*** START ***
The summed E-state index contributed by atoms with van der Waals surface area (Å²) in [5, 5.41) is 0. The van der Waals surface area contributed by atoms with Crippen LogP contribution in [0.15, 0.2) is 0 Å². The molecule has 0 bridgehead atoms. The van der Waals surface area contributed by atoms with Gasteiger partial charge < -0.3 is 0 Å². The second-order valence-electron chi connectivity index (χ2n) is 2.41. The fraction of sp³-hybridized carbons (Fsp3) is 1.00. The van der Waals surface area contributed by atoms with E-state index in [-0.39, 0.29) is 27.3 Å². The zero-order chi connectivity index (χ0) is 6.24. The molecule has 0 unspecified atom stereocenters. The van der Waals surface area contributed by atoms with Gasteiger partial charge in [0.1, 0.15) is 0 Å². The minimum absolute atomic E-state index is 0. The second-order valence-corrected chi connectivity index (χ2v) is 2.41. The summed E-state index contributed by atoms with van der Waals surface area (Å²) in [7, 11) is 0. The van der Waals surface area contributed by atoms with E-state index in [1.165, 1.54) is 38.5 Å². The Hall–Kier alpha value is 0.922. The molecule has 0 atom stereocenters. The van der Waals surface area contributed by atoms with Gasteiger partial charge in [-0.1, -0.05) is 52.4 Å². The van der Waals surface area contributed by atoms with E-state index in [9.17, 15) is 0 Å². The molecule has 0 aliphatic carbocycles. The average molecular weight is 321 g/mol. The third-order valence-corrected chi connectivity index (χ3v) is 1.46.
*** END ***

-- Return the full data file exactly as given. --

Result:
The summed E-state index contributed by atoms with van der Waals surface area (Å²) in [5, 5.41) is 0. The van der Waals surface area contributed by atoms with Crippen LogP contribution in [0.15, 0.2) is 0 Å². The molecule has 0 bridgehead atoms. The van der Waals surface area contributed by atoms with Gasteiger partial charge < -0.3 is 0 Å². The second-order valence-electron chi connectivity index (χ2n) is 2.41. The fraction of sp³-hybridized carbons (Fsp3) is 1.00. The van der Waals surface area contributed by atoms with E-state index in [-0.39, 0.29) is 27.3 Å². The zero-order chi connectivity index (χ0) is 6.24. The molecule has 0 unspecified atom stereocenters. The van der Waals surface area contributed by atoms with Gasteiger partial charge in [0.1, 0.15) is 0 Å². The minimum absolute atomic E-state index is 0. The second-order valence-corrected chi connectivity index (χ2v) is 2.41. The summed E-state index contributed by atoms with van der Waals surface area (Å²) in [7, 11) is 0. The van der Waals surface area contributed by atoms with E-state index in [1.165, 1.54) is 38.5 Å². The Hall–Kier alpha value is 0.922. The molecule has 0 atom stereocenters. The van der Waals surface area contributed by atoms with Gasteiger partial charge in [-0.1, -0.05) is 52.4 Å². The van der Waals surface area contributed by atoms with E-state index in [9.17, 15) is 0 Å². The molecule has 0 aliphatic carbocycles. The average molecular weight is 321 g/mol. The third-order valence-corrected chi connectivity index (χ3v) is 1.46.